UTEP Student Teachers Help with Shift to Online Ed
Last Updated on April 17, 2020 at 12:00 AM
Originally published April 17, 2020
By Daniel Perez
Good classroom teachers need knowledge, presence and patience. They also need to be adaptable and willing to be team players. This spring, student teachers from The University of Texas at El Paso needed all those attributes to serve their campuses in the face of the coronavirus.
While most of today’s college students are familiar with online learning, each probably will claim – and rightly so – that there is a big difference between taking an online class and leading one. These 121 student teachers assigned to schools across the region needed to draw on whatever limited experiences they had with lesson plans and technology to work alongside their mentor teachers during the spring 2020 semester to craft curriculum that engaged and instructed students from pre-kindergarten through high school.
Several of the student teachers saw this period of transition as another opportunity to learn how to do their jobs differently, but effectively. The new tools and methods created some confusion, but the goal remained the same: educate students. Each day generated a stronger sense of normalcy for administrators, teachers, students and families.
Adan Contreras, a senior applied learning and development major, started as a seventh-grade math teacher Jan. 6, 2020, at Parkland Pre-Engineering Middle School. His face-to-face classes had gone well. He taught geometry and business concepts to about 120 students divided among six classes. When he learned in late March that his campus would switch to online education, he was anxious but ready to move forward because that was what he was trained to do.
“We are taught to keep open minds, to be flexible and collaborate,” Contreras said recently after an online session with some of his students. “We know that as educators, nothing in the classroom will remain set. Change is constant. We learn from the bad as well as the good, and we will use what we learn to help our students.”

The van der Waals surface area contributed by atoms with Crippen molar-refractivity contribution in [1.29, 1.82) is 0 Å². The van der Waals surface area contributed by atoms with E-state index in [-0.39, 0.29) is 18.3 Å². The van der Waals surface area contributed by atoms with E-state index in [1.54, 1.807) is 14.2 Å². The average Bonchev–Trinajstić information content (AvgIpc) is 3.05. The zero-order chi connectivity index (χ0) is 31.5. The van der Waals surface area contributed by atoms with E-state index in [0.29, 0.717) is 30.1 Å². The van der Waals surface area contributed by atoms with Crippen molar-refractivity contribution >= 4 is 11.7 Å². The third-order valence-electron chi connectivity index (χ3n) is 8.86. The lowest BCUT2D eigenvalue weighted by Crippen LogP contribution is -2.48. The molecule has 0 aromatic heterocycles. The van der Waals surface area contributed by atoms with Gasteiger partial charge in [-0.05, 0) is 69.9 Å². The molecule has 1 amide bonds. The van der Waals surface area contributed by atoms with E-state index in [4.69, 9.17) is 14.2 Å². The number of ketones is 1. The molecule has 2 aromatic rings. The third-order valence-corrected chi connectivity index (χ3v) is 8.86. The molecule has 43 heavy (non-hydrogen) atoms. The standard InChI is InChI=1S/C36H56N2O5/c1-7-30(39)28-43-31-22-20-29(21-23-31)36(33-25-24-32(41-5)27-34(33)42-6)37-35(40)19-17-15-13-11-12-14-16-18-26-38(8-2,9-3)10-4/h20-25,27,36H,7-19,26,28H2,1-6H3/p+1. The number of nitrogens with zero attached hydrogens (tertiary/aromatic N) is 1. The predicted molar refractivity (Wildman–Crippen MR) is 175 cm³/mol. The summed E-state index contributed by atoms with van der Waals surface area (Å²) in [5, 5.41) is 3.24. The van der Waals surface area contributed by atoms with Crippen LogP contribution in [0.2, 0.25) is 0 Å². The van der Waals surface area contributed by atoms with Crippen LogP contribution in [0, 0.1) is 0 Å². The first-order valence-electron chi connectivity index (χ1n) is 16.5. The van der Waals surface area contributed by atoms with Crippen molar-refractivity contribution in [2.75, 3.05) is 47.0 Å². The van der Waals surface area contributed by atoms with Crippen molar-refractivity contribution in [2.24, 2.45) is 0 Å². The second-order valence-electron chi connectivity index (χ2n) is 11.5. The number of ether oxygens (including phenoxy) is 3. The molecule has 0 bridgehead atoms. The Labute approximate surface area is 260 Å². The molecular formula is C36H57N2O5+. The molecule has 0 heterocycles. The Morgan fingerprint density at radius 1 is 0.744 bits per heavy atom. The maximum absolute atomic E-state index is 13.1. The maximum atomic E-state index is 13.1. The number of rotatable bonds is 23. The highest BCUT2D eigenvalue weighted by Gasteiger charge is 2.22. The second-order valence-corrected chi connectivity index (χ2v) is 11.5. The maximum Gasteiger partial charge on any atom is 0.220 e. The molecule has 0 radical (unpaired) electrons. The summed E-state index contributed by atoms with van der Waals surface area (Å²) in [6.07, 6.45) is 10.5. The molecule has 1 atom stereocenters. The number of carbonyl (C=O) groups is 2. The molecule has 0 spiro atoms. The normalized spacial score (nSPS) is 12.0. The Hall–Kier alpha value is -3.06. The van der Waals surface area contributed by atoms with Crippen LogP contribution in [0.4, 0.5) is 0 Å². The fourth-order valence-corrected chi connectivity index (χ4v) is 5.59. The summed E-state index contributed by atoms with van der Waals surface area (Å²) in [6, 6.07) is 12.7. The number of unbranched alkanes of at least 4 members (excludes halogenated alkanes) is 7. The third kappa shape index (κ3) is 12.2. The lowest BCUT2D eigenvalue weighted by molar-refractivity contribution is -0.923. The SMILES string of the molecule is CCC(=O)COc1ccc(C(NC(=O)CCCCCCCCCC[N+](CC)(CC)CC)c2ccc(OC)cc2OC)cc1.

He said his department chair asked her teachers during a conference call to share ideas to teach online and to look for possible online education websites. He found an interactive program that would work for students and teachers and suggested it to his mentor teacher, Erica Garcia, who agreed with him. Contreras also helped assemble lesson plans and electronic worksheets.
Garcia, who earned her bachelor’s degree in interdisciplinary studies from UTEP in 2011, praised Contreras for his contributions and his eagerness to help during this online transition.
His peers Janet Quiroz and Rodolfo “Rudy” Lozano had similar experiences. Both El Paso natives were energized by their jobs. They saw each day as an opportunity to learn more about how different materials presented in diverse ways could influence students. When told about the planned change to an online education system, both leaned on their own distance learning experiences as well as their UTEP education. Both agreed that the situation had challenged them, but that their focus remained with the students.
Quiroz, a member of UTEP’s inaugural yearlong Miner Student Teacher Residency Program, started in August 2019 as a fourth-grade dual language student teacher at Mesita Elementary School. She said that she was confident about her ability to assist with the transition because she had learned about technology integration and online resources through her teacher preparation courses. The senior interdisciplinary studies major said she has continued to assist where possible with online education from posts of science assignments to participation in the virtual classes. She continues to search for online resources and activities that will better engage students.
“Seeing how we (teachers) can adapt to new circumstances from one day to another, it is very motivational and inspiring,” Quiroz said.
Lozano, a senior history major, started his student teaching job at Canutillo High School on Jan. 6. He helped teach 10th grade world geography. By mid-March, his supervisors alerted him to the planned change to distance learning. His duties included preparation of online lesson plans for his cooperating teacher, Anthony Lopez. Since the resumption of classes, he has helped to grade online assignments.
Lopez, a retired soldier, has taught at Canutillo for three years. He praised Lozano for his assistance with the lesson plans and for his participation in online class conferences, where he interacts with students to ensure that they understand the academic material. They are responsible for about 180 students divided among six classes.
Erika Mein, Ph.D., associate dean of undergraduate studies and educator preparation and associate professor of literacy/biliteracy education, said that the college was pleased with the initiative that its student teachers have demonstrated to maintain virtual communication with their mentor teachers and their students, as well as how they learned new platforms to teach students such as Nearpod, Schoology and Google Classroom.
She added that the situation also led UTEP faculty members to convert their courses to remote/online delivery, and to learn new course tools such as Zoom and Blackboard Collaborate to interact with and support their students. It also caused the college to form a virtual faculty learning community focused on the integration of fundamental clinical practices into online teacher preparation courses.
“This is a process of change, adaptation and learning to continue to meet the needs of our students and to continue to uphold the high standard of quality in the preparation of teachers for our region and beyond,” Mein said.